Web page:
Daiquiri (Traditional)

May 26, 2010 (Day 116) — Daiquiri (Traditional)

It certainly doesn’t feel like late May in our neck of the woods. Or rather, it can’t seem to make up its mind if it wants to. Already this week we’ve yo-yoed from 95 degrees to 60 back to 80 and then dipped into the 50s with storms sweeping in. Although, that really is a standard Kansas spring, so I shouldn’t be too surprised. But just because the weather is wigging the hell out doesn’t mean you can’t pretend you aren’t on a tropical beach somewhere ogling the ladies behind your aviators.

But, before we launch into this evening’s blog post, let’s take a look at a cartoon that my wife decided to send me today. Something to keep in mind, now that I’m one of the unwashed masses of bloggers plaguing the internet.

(From xkcd.com)

Hopefully I have active engagement AND good quality content which keeps you drunks — err… I mean… lovely people — staggering back to my blog. Considering I’m currently in rehearsal for one beast of a show, my posts are going to be a bit shorter. Hopefully, however, still packed full of information.

Ahhh, the Daiquiri — one of the most well known cocktails out there. Unfortunately, in recent decades it has fallen victim to wine coolers, crappy ready-made mixes and drunken sorority parties. This was once the drink that Hemingway himself would sip while thinking of new ways to have balls of steel.  So, in the not-so-grand tradition of this blog, of course I’m going to make the traditional drink. I’m not going to rely on hot-pink mixers. This isn’t going to be a trip to Señor Frogs. This, mon amis,  is the traditional Daiquiri. On the rocks. No frills.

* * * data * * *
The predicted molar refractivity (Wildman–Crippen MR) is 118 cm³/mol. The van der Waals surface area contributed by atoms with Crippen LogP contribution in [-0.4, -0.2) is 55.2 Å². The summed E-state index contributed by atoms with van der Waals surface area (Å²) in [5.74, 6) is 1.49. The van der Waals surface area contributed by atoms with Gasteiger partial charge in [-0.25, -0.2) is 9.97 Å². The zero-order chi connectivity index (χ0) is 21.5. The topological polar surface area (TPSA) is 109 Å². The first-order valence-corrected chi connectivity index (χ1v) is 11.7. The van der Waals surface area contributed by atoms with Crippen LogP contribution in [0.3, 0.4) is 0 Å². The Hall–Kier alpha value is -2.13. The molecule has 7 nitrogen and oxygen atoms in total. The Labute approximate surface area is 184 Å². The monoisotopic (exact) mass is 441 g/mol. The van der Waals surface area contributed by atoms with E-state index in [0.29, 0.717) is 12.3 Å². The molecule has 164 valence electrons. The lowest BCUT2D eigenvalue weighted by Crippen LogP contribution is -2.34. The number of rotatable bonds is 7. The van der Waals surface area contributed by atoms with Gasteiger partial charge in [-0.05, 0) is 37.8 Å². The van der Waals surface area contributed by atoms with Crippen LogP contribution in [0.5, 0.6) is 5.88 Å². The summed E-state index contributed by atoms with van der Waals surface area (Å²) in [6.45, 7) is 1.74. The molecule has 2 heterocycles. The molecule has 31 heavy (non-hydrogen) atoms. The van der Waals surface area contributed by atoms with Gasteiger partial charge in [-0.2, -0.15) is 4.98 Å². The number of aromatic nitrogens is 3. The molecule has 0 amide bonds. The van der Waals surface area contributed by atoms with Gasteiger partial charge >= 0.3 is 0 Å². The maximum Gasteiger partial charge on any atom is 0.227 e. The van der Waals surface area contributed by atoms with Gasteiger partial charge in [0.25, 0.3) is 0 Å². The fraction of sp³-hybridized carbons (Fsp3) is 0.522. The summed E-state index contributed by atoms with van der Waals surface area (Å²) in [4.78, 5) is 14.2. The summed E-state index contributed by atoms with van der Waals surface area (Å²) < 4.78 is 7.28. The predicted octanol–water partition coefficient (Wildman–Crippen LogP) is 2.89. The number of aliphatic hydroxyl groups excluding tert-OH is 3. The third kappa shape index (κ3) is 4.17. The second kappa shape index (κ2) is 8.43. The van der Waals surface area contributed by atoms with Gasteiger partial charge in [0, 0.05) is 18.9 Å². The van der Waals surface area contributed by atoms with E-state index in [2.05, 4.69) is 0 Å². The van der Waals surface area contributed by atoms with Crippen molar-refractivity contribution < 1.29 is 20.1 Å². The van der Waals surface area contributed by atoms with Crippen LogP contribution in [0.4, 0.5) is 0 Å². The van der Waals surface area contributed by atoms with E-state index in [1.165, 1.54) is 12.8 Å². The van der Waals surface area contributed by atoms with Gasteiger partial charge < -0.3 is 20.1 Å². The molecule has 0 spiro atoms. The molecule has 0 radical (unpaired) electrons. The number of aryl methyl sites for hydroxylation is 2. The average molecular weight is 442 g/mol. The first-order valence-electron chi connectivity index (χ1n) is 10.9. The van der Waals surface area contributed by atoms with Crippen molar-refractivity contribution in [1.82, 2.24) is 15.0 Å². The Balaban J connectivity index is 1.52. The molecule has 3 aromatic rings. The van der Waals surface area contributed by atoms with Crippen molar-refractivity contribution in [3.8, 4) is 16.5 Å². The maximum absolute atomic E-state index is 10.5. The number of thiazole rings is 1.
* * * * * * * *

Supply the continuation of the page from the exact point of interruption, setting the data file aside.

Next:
Maybe afterward we can go catch a huge marlin together or something. Or write “The Sun Also Rises.” I’m pretty sure we might be able to come up with a better version than what’s his face.

This recipe comes from my Twitter friend The Intoxicologist.

2 oz Rum

1 oz fresh lime juice

.5 oz simple syrup

Build in a rocks glass filled with ice. Stir until well mixed. Bust out your typewriter, big book of machismo and thesaurus of chauvinism. Let’s write!

I used a darker rum — in fact, I used black rum — for this drink, because I tend to prefer the stronger taste of darker rums. Not that there’s anything wrong with white rum, I just think sometimes you need that extra oomph. And I’m glad I used it. This has one hell of a kick, but that molasses sweetness of the rum, combined with the bite of the lime is excellent. And, you have just enough simple syrup there to take the edge off.

Like many of the drinks I’ve made that have been turned into mixes, the original, from scratch is amazing. So, if you’ve come to associate Daiquiris with neon colors, frozen drinks and poor decisions, make it like it’s supposed to be made. It will change your mind.


— Mark

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